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The Great Gatsby

November 13th, 2013

2013-04-The-Great-Gatsby-Poster-7The Great Gastby offers a taste of the vibrant and lively 1920s, during the height of opportunities in the United States, shortly after WWI.

Amongst the glitter and glamour of the roaring 1920s, Gatsby (Leonardo DiCaprio), opens his home to New York revellers but has a hidden desire to win back his lover Daisy (Carey Mulligan). To keep their romance hidden from her husband, aspiring writer, Nick Carraway (Toby Maguire), gets involved in the turmoil that unfolds, within a higher class of society than his own.

Throughout the movie, the soundtrack provides a modern element to the film, mixing retro tunes to recognisable mainstream chart toppers. If anything, the soundtrack entices the younger generation to appreciate the film, which some may discard as ‘old-fashioned’.

It must be noted that Leonardo DiCaprio’s role is admirable, perfectly portraying a wealthy gentleman, whose millionaire status means little when it comes to his love for Daisy. It could be that the well-known actor could finally receive the long awaited Oscar for his role.

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Our Idiot Brother

October 8th, 2013

ouridiotbrotherOur Idiot Brother is one of the latest comedies to be released onto DVD, offering a wide range of slapstick humour, starring Paul Rudd.

Ned is jailed after supplying a police officer with cannabis. After a whirlwind of drama, including being dumped by his girlfriend, denied custody of his dog and nowhere to go, Ned spends his time moving between his sisters’ homes.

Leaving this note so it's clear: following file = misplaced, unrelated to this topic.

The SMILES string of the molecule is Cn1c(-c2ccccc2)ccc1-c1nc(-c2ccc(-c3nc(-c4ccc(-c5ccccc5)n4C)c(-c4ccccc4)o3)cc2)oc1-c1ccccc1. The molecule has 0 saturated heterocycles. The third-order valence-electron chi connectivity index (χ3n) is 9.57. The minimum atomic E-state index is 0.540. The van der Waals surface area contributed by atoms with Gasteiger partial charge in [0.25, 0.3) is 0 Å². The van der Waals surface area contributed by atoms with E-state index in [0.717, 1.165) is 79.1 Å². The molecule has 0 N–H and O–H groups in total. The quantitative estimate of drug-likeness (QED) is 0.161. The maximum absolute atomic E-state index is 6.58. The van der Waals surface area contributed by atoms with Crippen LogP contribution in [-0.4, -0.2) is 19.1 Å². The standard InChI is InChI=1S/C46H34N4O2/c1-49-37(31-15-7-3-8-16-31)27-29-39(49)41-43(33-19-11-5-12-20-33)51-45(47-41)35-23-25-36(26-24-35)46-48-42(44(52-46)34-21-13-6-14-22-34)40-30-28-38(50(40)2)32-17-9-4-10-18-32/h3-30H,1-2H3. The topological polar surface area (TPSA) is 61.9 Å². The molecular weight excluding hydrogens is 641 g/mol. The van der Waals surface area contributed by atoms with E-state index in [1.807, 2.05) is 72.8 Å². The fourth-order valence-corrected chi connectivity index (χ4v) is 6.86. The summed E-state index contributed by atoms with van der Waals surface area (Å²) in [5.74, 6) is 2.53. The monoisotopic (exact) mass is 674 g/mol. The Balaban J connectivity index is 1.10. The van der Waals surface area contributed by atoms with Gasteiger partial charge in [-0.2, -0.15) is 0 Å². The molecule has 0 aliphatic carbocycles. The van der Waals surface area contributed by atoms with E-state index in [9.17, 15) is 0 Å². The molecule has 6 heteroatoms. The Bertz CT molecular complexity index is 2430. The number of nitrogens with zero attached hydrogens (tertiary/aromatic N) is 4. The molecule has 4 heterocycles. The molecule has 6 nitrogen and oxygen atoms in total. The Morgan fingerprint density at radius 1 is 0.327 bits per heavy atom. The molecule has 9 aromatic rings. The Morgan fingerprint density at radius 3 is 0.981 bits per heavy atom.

Needless to say, Paul Rudd pulls off his character well, with little time between one laughable moment to the next. What should be noted is the comical all-star cast, featuring Zooey Deschanel and Steve Coogan, who have both proved their comedic value in the past, making this film fairly promising.

As trouble follows Ned around, causing turmoil between his three sisters and their all American dream families, it’s difficult not to laugh at how dysfunctional this indie character really is.

Despite his failings and hilarious misfortunes, Ned begins to become an aid for his sisters, helping them realise their problems in their own lives, which seems to dampen the comedic vibe from time to time.

However, with the help of the other comical characters, the pace is soon picked up again, making this film energetic and full of satirical jibes.

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The Host

September 12th, 2013

The-Host-Movie-PosterFollowing the success of The Twilight Saga being adapted for the big screen, Stephanie Meyer’s The Host is the next of the author’s books to be released onto DVD.

The science fiction romance begins by establishing that aliens have taken over Earth, using human bodies as a host to colonise, to avoid extinction. Melanie Stryder is one of the few humans left but then comes across Jared Howe, where a romance soon develops. While hunting for provisions, Melanie is captured and is taken over by an alien species.

Throughout the film, Melanie fights her internal intruder while battling to convince Jared that she is still partly alive.

To watch a film like The Host, imagination and a slightly open mind is encouraged due to its strange plot twists and obscure outlook on what the world could become in the future.

Saoirse Ronan, who plays the lead of Melanie, must be noted for her commitment to the role, developing different relationships with each character, including the alien who quickly becomes her conscience throughout the film.

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February 25th, 2013